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Review: Indianapolis Opera presents The Mikado

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4 stars

Clowes Memorial Hall, Oct. 15 and 17. At last! After a season delay due to opera finances, the Indianapolis Opera audience got its request for Gilbert and Sullivan's most famous, most often performed operetta, The Mikado (1885) — a satire on contemporaneous Japanese culture. Last Friday's presentation saw a Clowes Hall reduced in numbers from past productions, with a swath of empty seats toward the back of the main floor. Yet lots of people populated the lobbies before the production began and during its one intermission; it seemed an almost filled house.

William S. Gilbert authored the speech and lyrics while Sir Arthur Sullivan composed the fast-paced, mono-rhythmic music for this and their many other collaborations. The pair's output dominated the British musical scene in the 19th century's latter decades. Though they were termed "operettas" because of their light-veined, satiric nature, what's in a name? They were similar in many ways to the comic operas from other European cultures preceding them — and to many products of American musical theater in the 20th century. But they were also different. Sullivan's patter music — his songs, duets, quartets, etc.— fit perfectly as settings for Gilbert's snappy, bitingly satiric verses. What started as entertainment for the British masses became a distinctive art form, now appreciated world-wide and is most definitely not the first time that has happened.

But what served as satire for those Brits within their zeitgeist wouldn't be nearly so appreciated in our culture. Therefore, this production saw fit to substitute references to Viagra, the Colts, the Super Bowl and a host of Japanese car brands in certain select verses, especially the "won't be missed" ensemble. The intended effect clearly worked.

Though the singing did not average the higher caliber we've heard in some past IO productions, it mattered less here. Of the two principals and young lovers, tenor and IO newcomer Patrick Miller sang and spoke Nanki-Poo; soprano Laura Portune did likewise for Yum-Yum, also making her IO debut. But most impressive for their spoken deliveries were IO veteran Robert Orth as Ko-Ko (the Lord High executioner) and IO first-timer David Ward as Poo-Bah (the Lord High everything-but-executioner). Both gave us first-rate, stylishly exaggerated acting.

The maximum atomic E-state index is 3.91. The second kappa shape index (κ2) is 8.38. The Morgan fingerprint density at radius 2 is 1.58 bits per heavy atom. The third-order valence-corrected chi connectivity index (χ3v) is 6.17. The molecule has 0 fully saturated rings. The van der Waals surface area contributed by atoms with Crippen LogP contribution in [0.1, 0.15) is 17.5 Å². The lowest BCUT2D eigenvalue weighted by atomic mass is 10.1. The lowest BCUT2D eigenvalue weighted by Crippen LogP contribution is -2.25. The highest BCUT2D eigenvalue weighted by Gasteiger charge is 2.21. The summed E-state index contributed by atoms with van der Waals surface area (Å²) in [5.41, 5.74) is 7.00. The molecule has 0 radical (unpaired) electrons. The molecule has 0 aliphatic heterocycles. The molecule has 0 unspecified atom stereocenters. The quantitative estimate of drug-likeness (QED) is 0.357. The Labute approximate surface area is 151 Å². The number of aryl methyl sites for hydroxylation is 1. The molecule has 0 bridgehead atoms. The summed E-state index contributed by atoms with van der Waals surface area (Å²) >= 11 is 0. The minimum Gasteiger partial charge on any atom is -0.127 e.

Interestingly (and unusually), contralto Susan Nicely offered the best singing voice in the company as Katisha, the "ugly" woman with "certain, beautiful body parts" (those "allowed" to be discussed in proper Victorian English society), who is after Nanki-Poo to marry her. Whereas Ko-Ko wants to marry Yum-Yum. The Mikado (i.e. the Japanese Emperor) creates edicts involving beheading and burying alive that cause much consternation among the principals throughout the two acts. But it turns out that Nanki-Poo is none other than the Mikado's son, something only Katisha knows at first. However, at the end, Nanki-Poo gets Yum-Yum and Ko-Ko gets Katisha, the Mikado is pleased, and everybody lives happily ever after (to coin a phrase).

I have to mention "Madrigal," possibly the most beautiful set piece Sullivan ever wrote. Appearing shortly following Act II's beginning, it is cast as a quartet, featuring Yum-Yum, Pitti-Sing (mezzo Kristin Gornstein), Nanki-Poo and Pish-Tush (baritone Mark Gilgallon). Anticipating our young couples' marriage, they sing, "Brightly dawns our wedding day." Its harmonies are luscious and were nicely rendered.

A single set depicting the "quaint" town of Titipu was designed by Don Carson, appearing in both acts. All the townspeople, comprising the principals and IO chorus, carried Japanese fans which frequently opened with a clap (actually produced by another noise-maker). Stage director/choreographer Bill Fabris moved his assemblage in and out with ease, the entire production going smoothly. IO artistic director and conductor James Caraher led the Indianapolis Chamber Orchestra nicely through Sullivan's rapid pattering. Ending at 11:05 p.m., The Mikado was no shorter than many "grand" operas and longer than some.

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